Prime Minister of the United Kingdom Boris Johnson has said there will not be no hard border between Ireland and Northern Ireland after October 31st.
The UK is made up of four countries, England, Wales, Scotland and Northern Ireland. The Republic of Ireland is not a part of the UK and will not be leaving the European Union after Brexit.
Following the Good Friday agreement in 1998, the British and Irish governments agreed that there would be a soft border between Ireland and Northern Ireland.
The agreement was interpreted as Ireland and Northern Ireland never having border checks.
Speaking during a press conference on Monday, 9th of September, in Dublin, Johnson said the UK will never institute checks at the border.
The Prime Minister who was in the company of Irish leader Leo Varadker also added that he believed that the good Friday agreement would be upheld.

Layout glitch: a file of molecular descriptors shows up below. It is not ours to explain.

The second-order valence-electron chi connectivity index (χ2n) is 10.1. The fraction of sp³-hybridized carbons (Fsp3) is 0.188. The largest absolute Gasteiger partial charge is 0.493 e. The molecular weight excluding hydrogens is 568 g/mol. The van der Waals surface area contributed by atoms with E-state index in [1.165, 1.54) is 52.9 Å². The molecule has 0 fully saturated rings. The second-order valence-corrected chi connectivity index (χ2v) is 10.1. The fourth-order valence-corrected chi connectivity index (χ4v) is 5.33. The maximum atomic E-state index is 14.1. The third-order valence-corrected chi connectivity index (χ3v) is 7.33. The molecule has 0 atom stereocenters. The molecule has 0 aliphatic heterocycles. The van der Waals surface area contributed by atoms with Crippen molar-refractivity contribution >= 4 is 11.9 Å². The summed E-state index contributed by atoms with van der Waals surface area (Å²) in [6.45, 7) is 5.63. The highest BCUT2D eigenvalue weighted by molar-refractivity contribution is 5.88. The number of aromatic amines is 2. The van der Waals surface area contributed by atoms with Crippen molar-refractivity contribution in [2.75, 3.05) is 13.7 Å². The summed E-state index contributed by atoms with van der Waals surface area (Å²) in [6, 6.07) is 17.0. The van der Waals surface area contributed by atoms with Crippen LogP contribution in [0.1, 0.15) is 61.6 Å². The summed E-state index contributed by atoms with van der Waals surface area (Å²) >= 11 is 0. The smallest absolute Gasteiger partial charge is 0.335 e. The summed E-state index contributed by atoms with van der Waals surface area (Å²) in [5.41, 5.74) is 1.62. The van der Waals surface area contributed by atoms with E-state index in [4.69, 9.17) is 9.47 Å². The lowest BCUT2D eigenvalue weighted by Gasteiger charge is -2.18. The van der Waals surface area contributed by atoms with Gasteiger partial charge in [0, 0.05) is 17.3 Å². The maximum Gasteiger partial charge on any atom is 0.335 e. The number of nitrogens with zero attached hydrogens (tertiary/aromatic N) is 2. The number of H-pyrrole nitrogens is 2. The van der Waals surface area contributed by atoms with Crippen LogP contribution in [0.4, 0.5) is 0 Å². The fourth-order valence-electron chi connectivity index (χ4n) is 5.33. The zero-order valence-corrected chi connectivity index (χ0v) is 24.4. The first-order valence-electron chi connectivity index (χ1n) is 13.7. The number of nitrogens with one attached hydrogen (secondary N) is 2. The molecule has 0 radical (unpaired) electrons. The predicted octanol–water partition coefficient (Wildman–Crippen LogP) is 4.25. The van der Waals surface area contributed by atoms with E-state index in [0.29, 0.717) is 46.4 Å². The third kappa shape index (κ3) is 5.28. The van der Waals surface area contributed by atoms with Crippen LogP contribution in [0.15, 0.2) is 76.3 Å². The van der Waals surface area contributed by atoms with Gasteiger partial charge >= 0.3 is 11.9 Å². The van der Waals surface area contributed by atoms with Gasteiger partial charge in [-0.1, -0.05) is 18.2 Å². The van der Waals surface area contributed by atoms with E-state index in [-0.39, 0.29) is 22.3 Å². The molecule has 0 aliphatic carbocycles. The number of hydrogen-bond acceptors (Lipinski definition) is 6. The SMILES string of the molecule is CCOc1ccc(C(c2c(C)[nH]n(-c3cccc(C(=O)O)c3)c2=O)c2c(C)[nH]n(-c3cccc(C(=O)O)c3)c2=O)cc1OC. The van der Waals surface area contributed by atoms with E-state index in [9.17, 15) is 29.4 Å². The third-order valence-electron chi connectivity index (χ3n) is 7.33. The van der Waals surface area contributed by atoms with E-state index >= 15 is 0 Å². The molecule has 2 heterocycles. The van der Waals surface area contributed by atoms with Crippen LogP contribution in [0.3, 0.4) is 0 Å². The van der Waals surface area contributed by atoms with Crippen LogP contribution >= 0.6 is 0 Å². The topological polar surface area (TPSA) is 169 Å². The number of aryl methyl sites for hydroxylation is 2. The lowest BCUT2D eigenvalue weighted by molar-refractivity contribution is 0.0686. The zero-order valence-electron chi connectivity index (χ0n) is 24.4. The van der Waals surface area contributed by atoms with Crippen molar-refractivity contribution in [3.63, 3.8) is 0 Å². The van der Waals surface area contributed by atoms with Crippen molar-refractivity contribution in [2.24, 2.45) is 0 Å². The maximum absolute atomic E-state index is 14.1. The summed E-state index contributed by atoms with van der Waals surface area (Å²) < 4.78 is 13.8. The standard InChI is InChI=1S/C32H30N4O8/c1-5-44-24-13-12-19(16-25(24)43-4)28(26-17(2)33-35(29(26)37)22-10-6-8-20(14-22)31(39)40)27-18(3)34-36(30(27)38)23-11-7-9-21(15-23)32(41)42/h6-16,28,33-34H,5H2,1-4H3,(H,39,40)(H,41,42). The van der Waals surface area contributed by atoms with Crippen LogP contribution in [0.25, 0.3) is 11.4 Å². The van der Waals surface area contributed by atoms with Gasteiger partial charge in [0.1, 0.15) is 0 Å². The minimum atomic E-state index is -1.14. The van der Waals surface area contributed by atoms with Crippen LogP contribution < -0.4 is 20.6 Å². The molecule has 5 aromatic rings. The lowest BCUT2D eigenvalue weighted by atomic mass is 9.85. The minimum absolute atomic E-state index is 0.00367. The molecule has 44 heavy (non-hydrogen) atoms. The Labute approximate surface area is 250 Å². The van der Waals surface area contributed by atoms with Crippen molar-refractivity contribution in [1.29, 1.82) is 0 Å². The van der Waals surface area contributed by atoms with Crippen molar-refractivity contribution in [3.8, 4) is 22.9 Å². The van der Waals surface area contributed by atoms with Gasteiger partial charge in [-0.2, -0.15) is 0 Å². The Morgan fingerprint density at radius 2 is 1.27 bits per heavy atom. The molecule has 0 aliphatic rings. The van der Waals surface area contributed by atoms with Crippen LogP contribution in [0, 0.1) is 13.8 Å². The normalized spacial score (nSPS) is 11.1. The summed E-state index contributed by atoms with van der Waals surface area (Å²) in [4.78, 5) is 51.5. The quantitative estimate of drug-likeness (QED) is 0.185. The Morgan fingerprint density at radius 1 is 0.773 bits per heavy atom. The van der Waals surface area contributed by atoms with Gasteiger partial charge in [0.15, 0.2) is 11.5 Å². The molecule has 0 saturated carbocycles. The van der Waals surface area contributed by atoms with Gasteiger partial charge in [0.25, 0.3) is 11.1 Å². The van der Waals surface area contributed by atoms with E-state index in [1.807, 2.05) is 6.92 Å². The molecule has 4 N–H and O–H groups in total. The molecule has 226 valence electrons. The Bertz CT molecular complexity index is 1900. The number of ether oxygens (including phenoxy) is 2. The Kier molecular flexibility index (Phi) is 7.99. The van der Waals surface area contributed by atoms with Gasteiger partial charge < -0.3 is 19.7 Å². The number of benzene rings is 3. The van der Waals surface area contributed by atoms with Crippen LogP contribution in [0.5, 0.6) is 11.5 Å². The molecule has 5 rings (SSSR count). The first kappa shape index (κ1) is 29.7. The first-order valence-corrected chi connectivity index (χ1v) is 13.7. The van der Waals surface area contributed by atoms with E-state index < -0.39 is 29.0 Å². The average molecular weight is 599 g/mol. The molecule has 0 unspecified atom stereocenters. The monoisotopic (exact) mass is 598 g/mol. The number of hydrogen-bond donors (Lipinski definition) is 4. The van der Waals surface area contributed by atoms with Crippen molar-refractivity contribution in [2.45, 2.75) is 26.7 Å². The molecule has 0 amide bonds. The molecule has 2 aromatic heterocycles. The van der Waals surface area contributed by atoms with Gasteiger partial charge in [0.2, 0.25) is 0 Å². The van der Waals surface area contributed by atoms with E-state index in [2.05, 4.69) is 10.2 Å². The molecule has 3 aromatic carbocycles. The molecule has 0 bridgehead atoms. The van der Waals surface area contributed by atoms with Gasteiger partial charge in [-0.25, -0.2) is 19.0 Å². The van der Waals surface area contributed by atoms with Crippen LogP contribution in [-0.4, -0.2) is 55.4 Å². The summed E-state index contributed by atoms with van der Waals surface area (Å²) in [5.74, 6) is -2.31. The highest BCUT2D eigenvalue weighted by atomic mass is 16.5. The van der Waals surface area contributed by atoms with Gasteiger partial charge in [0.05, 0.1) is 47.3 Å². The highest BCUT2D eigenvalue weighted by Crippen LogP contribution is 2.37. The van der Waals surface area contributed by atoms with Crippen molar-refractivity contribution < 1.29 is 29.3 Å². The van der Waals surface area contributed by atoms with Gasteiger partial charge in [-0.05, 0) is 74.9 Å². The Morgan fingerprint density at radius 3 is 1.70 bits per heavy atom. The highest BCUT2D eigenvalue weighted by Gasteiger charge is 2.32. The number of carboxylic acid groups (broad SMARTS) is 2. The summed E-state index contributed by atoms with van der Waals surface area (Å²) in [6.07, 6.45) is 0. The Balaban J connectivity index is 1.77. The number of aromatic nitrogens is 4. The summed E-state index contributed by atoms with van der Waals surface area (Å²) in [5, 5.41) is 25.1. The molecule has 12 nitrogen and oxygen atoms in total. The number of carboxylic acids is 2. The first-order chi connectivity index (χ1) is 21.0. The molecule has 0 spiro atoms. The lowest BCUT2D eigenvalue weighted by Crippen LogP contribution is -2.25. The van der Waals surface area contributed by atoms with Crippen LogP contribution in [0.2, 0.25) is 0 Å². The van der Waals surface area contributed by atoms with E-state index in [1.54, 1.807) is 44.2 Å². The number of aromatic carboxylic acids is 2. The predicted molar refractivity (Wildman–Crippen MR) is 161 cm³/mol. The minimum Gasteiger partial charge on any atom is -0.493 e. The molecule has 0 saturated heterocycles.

“I can understand that Brexit was never a problem that Ireland wished for, and there are certainly questions that we need to resolve.
“As someone who went to the border a couple of times before the Good Friday agreement, I’m shocked to see watchtowers on UK soil. I can say now like I have said many times before, the UK will never institute checks at the border and I hope that our friends in the EU would say the same.”
Speaking about upholding the Good Friday Agreement in its entirety, Johnson said, “Our commitment to the peace progress is unshakeable”.
Johnson also said Brexit would not affect the economic unity shared between the UK and Ireland irrespective of if a deal is agreed.
The United Kingdom (UK) will leave the European Union on October 31, 2019, with or without a deal agreed.
Babylon Radio had previously reported that people who have bank accounts in the United Kingdom could face numerous difficulties accessing their accounts after the UK leaves the European Union.
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